It ain't just what you do and the way that you do it: why discourse matters in higher education communities of practice

Ryan, Juliana 2015, It ain't just what you do and the way that you do it: why discourse matters in higher education communities of practice, Higher education research and development, vol. 34, no. 5, pp. 1001-1013, doi: 10.1080/07294360.2015.1011087.

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Title It ain't just what you do and the way that you do it: why discourse matters in higher education communities of practice
Author(s) Ryan, JulianaORCID iD for Ryan, Juliana
Journal name Higher education research and development
Volume number 34
Issue number 5
Start page 1001
End page 1013
Total pages 13
Publisher Taylor & Francis
Place of publication London, Eng.
Publication date 2015
ISSN 0729-4360
Keyword(s) communities of practice
higher education
Summary A number of Australian universities have established and sponsored interdisciplinary communities of practice (CoPs) to develop teaching and learning. CoPs are popularly defined as groups of people who share a passion for something and, together, learn how to do it better. Without further specification, this definition is of limited use in understanding intentionally established CoPs in higher education settings. The term CoP is used and applied in a range of ways in higher education and has been accompanied by some scholarly debate about the meaning and relevance of CoPs to academe. The prevalent response to such debate has been to propose typologies. While typology can be useful, epistemology and discourse are also significant in understanding and developing higher education CoPs. In this paper I focus on discourse surrounding CoPs as a conceptual and developmental factor which has been insufficiently considered in the literature on higher education CoPs. I draw on findings from interviews with 33 CoP members and facilitators in three Australian universities. My findings indicate that discourse surrounding CoPs is significant in shaping notions of participatory value. Connecting with the literature, my findings also reveal a ‘big D’ Discourse of collegiality whereby CoPs offer social support and knowledge sharing to build capacity, as well as spaces in which a collegial academic identity can thrive. This coincides in complex and unpredictable ways with a Discourse of managerialism. I conclude that discourse should supplement typology and epistemology in adaptively shaping understandings of contemporary higher education CoPs and their future development.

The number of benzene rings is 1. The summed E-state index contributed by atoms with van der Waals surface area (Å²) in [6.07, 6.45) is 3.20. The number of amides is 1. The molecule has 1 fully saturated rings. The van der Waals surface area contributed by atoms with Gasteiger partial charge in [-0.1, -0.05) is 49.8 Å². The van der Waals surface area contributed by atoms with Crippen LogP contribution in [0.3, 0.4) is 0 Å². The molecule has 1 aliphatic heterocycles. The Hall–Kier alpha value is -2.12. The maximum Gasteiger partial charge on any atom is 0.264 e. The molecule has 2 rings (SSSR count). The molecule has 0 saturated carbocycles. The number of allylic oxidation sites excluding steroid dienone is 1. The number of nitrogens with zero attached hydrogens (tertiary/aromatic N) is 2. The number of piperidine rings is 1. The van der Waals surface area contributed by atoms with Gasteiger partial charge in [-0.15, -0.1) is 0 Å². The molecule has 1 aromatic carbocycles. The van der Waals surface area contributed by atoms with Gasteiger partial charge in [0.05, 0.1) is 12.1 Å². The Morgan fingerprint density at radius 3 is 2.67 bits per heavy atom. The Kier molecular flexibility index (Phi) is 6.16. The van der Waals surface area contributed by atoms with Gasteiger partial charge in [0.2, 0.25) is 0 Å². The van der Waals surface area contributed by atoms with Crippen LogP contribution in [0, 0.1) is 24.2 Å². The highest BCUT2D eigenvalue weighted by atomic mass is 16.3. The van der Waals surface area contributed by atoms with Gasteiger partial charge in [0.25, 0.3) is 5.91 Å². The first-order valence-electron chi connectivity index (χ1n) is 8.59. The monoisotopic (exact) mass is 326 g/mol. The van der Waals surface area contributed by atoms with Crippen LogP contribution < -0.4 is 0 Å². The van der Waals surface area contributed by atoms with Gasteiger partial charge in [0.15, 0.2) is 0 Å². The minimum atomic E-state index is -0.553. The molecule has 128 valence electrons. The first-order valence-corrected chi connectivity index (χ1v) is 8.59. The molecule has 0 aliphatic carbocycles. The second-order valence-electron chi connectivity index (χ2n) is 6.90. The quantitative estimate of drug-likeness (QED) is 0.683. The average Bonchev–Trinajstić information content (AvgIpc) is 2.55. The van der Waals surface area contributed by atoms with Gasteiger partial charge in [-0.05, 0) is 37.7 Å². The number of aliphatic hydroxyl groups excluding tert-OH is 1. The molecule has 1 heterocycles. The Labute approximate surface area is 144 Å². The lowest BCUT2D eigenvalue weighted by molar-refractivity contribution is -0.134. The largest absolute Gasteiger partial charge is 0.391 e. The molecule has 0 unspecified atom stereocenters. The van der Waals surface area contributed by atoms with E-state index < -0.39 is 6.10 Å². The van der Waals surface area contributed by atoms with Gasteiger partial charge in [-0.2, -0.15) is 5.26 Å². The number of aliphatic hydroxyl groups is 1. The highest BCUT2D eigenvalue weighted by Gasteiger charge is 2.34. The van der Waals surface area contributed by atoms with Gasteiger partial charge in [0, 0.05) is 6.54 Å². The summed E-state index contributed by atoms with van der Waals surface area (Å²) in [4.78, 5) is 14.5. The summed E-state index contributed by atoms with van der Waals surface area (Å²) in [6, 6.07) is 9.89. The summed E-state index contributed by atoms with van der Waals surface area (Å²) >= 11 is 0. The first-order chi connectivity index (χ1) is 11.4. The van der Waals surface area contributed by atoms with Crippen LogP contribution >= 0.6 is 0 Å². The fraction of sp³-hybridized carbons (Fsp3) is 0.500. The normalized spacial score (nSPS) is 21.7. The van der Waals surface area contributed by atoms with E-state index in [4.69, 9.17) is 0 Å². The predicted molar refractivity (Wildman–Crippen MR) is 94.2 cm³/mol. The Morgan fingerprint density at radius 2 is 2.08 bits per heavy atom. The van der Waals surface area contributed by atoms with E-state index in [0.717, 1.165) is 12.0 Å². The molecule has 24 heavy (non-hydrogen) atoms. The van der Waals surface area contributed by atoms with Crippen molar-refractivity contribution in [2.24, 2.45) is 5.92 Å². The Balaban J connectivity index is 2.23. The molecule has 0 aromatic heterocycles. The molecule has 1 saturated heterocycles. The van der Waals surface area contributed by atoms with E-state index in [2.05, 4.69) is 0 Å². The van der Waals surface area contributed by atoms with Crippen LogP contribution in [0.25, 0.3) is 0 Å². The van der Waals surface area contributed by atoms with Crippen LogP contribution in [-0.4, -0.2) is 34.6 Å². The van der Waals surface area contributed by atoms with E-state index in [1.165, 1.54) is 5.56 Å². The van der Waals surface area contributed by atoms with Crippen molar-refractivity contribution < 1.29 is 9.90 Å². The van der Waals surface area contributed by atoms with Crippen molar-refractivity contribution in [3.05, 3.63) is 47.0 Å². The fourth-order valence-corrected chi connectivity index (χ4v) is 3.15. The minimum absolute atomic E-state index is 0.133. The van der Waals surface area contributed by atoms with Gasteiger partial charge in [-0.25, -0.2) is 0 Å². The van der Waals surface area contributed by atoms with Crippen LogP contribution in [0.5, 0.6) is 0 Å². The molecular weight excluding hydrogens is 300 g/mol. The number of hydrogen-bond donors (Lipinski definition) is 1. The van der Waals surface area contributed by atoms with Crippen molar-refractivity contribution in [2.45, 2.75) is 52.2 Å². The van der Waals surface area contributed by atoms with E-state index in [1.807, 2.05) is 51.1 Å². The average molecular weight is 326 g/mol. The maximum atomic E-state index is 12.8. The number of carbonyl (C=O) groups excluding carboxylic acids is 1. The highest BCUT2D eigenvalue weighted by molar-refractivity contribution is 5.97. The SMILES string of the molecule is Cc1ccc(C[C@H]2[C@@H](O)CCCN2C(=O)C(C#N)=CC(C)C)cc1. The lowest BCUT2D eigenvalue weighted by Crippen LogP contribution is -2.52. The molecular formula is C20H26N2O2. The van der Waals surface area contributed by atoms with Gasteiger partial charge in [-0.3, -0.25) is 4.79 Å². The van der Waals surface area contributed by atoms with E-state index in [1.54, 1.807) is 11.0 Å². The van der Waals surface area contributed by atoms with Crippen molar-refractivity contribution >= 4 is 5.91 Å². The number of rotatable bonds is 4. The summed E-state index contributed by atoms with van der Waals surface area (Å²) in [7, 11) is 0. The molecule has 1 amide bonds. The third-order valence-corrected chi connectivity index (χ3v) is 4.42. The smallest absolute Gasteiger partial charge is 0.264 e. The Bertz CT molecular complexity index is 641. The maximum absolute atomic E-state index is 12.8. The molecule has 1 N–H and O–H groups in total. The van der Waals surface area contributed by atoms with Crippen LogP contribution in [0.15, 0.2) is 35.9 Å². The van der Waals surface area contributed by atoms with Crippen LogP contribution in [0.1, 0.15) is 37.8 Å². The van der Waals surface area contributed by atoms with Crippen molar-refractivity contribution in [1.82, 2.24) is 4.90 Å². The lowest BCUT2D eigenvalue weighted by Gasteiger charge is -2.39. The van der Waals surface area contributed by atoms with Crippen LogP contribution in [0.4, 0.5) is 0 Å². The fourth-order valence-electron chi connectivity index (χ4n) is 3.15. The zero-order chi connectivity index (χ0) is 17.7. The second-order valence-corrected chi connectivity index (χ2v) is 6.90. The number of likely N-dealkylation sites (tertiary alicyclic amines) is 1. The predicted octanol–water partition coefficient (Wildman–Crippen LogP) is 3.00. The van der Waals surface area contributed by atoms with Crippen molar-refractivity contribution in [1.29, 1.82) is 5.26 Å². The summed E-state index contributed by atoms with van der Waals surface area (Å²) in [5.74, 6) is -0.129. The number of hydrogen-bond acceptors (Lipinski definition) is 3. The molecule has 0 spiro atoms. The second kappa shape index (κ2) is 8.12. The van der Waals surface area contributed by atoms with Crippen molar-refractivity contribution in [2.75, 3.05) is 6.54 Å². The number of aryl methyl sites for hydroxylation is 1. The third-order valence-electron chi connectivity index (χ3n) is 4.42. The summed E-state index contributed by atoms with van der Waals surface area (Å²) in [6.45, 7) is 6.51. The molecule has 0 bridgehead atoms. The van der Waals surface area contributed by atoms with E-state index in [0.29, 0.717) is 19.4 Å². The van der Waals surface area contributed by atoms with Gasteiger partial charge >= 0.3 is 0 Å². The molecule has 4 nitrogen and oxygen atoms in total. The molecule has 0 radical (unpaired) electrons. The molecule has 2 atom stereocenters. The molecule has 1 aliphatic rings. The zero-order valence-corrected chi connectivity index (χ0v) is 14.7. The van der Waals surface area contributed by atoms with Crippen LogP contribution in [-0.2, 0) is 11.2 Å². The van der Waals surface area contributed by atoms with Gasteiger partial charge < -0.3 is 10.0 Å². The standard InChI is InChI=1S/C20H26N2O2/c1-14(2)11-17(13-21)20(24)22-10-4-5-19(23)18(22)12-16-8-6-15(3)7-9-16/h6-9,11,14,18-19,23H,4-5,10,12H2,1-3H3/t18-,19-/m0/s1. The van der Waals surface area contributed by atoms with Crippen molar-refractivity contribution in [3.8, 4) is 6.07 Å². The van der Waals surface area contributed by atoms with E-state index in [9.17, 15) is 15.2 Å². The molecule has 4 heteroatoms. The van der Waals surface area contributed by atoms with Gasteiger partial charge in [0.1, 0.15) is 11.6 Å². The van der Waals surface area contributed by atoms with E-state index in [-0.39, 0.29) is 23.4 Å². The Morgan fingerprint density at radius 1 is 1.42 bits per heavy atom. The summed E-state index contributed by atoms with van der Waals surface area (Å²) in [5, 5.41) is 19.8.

Language eng
DOI 10.1080/07294360.2015.1011087
Field of Research 130103 Higher Education
13 Education
Socio Economic Objective 970113 Expanding Knowledge in Education
HERDC Research category C1 Refereed article in a scholarly journal
Copyright notice ©2015, Taylor & Francis
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Document type: Journal Article
Collections: Faculty of Arts and Education
School of Education
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